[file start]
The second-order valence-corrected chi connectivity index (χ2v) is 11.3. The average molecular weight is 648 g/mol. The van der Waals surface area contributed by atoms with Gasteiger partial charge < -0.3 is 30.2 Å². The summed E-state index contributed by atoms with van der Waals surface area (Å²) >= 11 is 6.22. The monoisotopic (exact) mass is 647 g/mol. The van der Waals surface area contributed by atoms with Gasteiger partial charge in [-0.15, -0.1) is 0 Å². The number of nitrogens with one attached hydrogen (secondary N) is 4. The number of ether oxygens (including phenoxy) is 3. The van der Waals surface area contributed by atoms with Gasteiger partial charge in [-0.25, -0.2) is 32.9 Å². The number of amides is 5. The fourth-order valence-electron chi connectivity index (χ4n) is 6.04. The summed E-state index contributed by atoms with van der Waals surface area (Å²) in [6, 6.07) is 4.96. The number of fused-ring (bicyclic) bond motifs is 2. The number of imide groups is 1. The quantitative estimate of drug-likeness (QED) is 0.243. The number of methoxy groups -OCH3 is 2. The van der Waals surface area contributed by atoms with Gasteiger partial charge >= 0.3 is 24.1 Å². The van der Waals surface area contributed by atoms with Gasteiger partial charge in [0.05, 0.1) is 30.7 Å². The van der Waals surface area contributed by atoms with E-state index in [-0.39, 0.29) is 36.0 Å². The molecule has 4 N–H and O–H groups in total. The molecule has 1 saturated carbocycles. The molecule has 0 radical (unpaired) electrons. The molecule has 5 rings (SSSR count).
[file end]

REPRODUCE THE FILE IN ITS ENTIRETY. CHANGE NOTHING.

The second-order valence-corrected chi connectivity index (χ2v) is 11.3. The average molecular weight is 648 g/mol. The van der Waals surface area contributed by atoms with Gasteiger partial charge < -0.3 is 30.2 Å². The summed E-state index contributed by atoms with van der Waals surface area (Å²) >= 11 is 6.22. The monoisotopic (exact) mass is 647 g/mol. The van der Waals surface area contributed by atoms with Gasteiger partial charge in [-0.15, -0.1) is 0 Å². The number of nitrogens with one attached hydrogen (secondary N) is 4. The number of ether oxygens (including phenoxy) is 3. The van der Waals surface area contributed by atoms with Gasteiger partial charge in [-0.25, -0.2) is 32.9 Å². The number of amides is 5. The fourth-order valence-electron chi connectivity index (χ4n) is 6.04. The summed E-state index contributed by atoms with van der Waals surface area (Å²) in [6, 6.07) is 4.96. The number of fused-ring (bicyclic) bond motifs is 2. The number of imide groups is 1. The quantitative estimate of drug-likeness (QED) is 0.243. The number of methoxy groups -OCH3 is 2. The van der Waals surface area contributed by atoms with Gasteiger partial charge >= 0.3 is 24.1 Å². The van der Waals surface area contributed by atoms with Gasteiger partial charge in [0.05, 0.1) is 30.7 Å². The van der Waals surface area contributed by atoms with E-state index in [-0.39, 0.29) is 36.0 Å². The molecule has 4 N–H and O–H groups in total. The molecule has 1 saturated carbocycles. The molecule has 0 radical (unpaired) electrons. The molecule has 5 rings (SSSR count).